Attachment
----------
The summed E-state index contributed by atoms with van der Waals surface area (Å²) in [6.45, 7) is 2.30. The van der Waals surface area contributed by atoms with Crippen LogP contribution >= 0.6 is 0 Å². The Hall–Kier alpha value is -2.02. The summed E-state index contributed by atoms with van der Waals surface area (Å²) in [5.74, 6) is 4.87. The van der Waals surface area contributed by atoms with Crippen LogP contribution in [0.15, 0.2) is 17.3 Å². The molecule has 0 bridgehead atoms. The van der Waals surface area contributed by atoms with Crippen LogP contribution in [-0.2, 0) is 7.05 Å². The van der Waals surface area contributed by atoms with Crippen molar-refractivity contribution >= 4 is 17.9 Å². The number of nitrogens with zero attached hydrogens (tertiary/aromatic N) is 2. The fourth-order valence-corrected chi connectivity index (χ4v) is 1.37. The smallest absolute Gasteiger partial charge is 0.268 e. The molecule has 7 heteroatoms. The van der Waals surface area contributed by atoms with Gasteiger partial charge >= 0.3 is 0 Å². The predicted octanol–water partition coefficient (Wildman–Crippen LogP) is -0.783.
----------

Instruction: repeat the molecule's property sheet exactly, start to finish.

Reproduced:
The summed E-state index contributed by atoms with van der Waals surface area (Å²) in [6.45, 7) is 2.30. The van der Waals surface area contributed by atoms with Crippen LogP contribution >= 0.6 is 0 Å². The Hall–Kier alpha value is -2.02. The summed E-state index contributed by atoms with van der Waals surface area (Å²) in [5.74, 6) is 4.87. The van der Waals surface area contributed by atoms with Crippen LogP contribution in [0.15, 0.2) is 17.3 Å². The molecule has 0 bridgehead atoms. The van der Waals surface area contributed by atoms with Crippen LogP contribution in [-0.2, 0) is 7.05 Å². The van der Waals surface area contributed by atoms with Crippen molar-refractivity contribution >= 4 is 17.9 Å². The number of nitrogens with zero attached hydrogens (tertiary/aromatic N) is 2. The fourth-order valence-corrected chi connectivity index (χ4v) is 1.37. The smallest absolute Gasteiger partial charge is 0.268 e. The molecule has 7 heteroatoms. The van der Waals surface area contributed by atoms with Gasteiger partial charge >= 0.3 is 0 Å². The predicted octanol–water partition coefficient (Wildman–Crippen LogP) is -0.783.